The pharmacy referral rate in the operational districts indicates that 15% of the 500 pharmacies did not refer any presumptive cases irrespective of the two layers of training (see Figure 3). Pharmacies not referring any presumptives might be either unsatisfied with services provided at the GP clinics35 or considering the referral provision as a disincentive in terms of losing the clients. This latter may be the case as GPs examining the referrals were provided incentives if the referral patient was diagnosed with TB, in which case the diagnosed patient received TB medication free. Without this process, a presenting patient at a pharmacy may have been sold TB medications (or other antibiotics). Pharmacies in these districts (and nationally) are not provided with TB medication stock for free provision to diagnosed TB cases under the National TB Program in Pakistan. Thus, this potential loss of customer (and income) may have served as a disincentive for the non-referring pharmacies. Training about the ethical principles involved (beneficence) in referring TB patients and planned interaction of non-referring pharmacies with actively referring pharmacies may have served to motivate non-referrer pharmacies.36 Perhaps, sharing data on building customers’ loyalty through ethical actions in patients’ favor may have transitioned non-referrer pharmacies toward referring. For example, in other pharmacy-based TB case detection studies, participants reported that there was a tendency of referred patients to return to pharmacies as customers because of the goodwill earned.27 Incentivizing pharmacies for each case referral may have served to motivate non-referrers as well; this approach has also served well in other projects.29 Finally, setting up selected pharmacies as DOTS providers to diagnosed patients may be a mechanism for active involvement of pharmacies to provide referrals to presumptive TB cases.37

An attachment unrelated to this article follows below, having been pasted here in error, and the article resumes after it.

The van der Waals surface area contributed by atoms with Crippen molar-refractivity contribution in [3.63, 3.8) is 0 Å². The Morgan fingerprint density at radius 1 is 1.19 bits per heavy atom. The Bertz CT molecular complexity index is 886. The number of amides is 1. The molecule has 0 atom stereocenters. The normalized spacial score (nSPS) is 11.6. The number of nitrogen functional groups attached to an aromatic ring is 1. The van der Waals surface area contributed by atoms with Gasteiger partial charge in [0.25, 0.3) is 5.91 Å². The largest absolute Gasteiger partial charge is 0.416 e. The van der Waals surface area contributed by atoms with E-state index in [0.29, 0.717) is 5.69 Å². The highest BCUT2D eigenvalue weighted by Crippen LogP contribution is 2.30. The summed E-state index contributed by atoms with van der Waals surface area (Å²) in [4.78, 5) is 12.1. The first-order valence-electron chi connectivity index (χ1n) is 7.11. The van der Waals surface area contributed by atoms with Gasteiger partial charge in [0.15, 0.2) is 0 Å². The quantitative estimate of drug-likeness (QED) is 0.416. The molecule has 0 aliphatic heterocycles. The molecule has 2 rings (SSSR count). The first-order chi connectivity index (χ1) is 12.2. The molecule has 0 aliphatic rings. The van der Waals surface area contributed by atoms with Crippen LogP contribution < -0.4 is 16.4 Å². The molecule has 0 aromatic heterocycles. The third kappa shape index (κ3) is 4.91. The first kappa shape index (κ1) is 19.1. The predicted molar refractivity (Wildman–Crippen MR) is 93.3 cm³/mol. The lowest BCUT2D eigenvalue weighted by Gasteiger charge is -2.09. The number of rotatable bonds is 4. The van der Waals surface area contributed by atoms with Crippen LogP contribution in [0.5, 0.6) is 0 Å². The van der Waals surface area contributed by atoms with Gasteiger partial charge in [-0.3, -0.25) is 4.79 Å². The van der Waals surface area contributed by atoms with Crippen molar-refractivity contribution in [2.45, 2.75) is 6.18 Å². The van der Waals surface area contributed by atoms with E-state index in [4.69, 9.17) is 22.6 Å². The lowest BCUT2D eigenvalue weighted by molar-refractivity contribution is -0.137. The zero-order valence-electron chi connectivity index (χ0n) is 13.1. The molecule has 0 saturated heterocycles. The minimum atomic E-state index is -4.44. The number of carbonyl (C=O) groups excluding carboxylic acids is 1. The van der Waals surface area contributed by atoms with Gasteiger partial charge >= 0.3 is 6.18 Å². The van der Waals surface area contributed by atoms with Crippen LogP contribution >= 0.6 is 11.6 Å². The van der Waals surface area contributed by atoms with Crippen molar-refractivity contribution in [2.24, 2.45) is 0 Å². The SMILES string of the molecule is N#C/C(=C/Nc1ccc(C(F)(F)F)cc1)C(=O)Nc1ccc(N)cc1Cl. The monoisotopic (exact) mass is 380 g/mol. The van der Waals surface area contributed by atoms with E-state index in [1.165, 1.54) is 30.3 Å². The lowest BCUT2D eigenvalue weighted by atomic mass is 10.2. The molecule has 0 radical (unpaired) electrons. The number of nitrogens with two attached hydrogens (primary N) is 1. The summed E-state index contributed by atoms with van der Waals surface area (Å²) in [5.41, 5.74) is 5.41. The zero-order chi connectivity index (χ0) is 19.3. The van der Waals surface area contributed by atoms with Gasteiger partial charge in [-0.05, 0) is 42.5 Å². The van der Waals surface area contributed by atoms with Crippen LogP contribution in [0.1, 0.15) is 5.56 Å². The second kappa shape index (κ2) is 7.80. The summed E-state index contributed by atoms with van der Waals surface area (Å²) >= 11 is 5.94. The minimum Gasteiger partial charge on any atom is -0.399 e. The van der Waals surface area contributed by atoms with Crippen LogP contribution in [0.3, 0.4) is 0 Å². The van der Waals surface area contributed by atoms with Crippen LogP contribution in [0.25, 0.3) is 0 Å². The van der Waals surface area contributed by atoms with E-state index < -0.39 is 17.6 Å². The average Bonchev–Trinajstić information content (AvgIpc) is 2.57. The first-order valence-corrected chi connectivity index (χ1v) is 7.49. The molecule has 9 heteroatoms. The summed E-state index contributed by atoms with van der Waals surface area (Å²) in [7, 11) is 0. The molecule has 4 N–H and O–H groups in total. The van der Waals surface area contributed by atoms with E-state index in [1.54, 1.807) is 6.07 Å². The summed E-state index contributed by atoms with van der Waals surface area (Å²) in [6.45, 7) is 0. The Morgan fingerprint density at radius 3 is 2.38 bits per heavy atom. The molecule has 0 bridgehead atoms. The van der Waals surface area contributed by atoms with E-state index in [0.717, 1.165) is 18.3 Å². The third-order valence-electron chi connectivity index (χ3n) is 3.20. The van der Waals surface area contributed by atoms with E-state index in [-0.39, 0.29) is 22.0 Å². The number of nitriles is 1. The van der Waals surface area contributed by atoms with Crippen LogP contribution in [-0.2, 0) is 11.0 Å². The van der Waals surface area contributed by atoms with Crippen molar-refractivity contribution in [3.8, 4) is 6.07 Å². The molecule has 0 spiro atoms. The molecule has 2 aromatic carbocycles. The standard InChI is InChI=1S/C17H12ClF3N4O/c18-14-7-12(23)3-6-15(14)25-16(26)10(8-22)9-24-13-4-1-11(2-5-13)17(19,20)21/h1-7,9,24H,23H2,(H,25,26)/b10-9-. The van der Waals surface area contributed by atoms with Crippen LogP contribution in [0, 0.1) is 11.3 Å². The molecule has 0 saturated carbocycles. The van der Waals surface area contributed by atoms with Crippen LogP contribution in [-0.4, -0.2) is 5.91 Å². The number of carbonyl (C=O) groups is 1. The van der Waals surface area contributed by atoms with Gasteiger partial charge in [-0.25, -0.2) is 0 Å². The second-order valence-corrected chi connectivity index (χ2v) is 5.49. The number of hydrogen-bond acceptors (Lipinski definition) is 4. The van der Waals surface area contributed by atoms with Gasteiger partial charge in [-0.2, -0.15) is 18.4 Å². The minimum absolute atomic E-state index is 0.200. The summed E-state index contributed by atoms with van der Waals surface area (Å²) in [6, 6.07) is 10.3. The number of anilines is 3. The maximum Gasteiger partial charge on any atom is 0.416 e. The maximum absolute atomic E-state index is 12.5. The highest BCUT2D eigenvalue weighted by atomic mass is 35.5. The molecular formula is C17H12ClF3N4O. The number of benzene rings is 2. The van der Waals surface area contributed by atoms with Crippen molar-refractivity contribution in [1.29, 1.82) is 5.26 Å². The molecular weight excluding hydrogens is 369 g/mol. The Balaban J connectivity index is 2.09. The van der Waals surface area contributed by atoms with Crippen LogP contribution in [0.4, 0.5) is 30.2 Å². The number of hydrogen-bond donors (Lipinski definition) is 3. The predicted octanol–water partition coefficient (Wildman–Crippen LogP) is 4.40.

The strength of this study is that it provides a step forward toward transition from NTP policy recommendation to implementation in real-world settings with reference to scale up the solo GP model (PPM-1) in Pakistan. However, as with every study, our study has limitations. The lack of the ability to collect data of all symptomatic patients who presented at the recruited pharmacies during the study period was a limitation (e.g., it is neither clear what the denominator for the referred cases at each pharmacy was nor was it clear of the referred patients how many of the approached patients had consented). Cost-effectiveness of the PPM boosted model could not be performed in comparison to the ongoing PPM-1 model because of funding limitations, which should certainly be a consideration in future studies. The effectiveness of the training programs delivered to pharmacies/pharmacists, although evaluable in terms of referral activity conducted by participants, was not tested in terms of knowledge and skill set changes pre- and post-training mainly because of logistic constraints.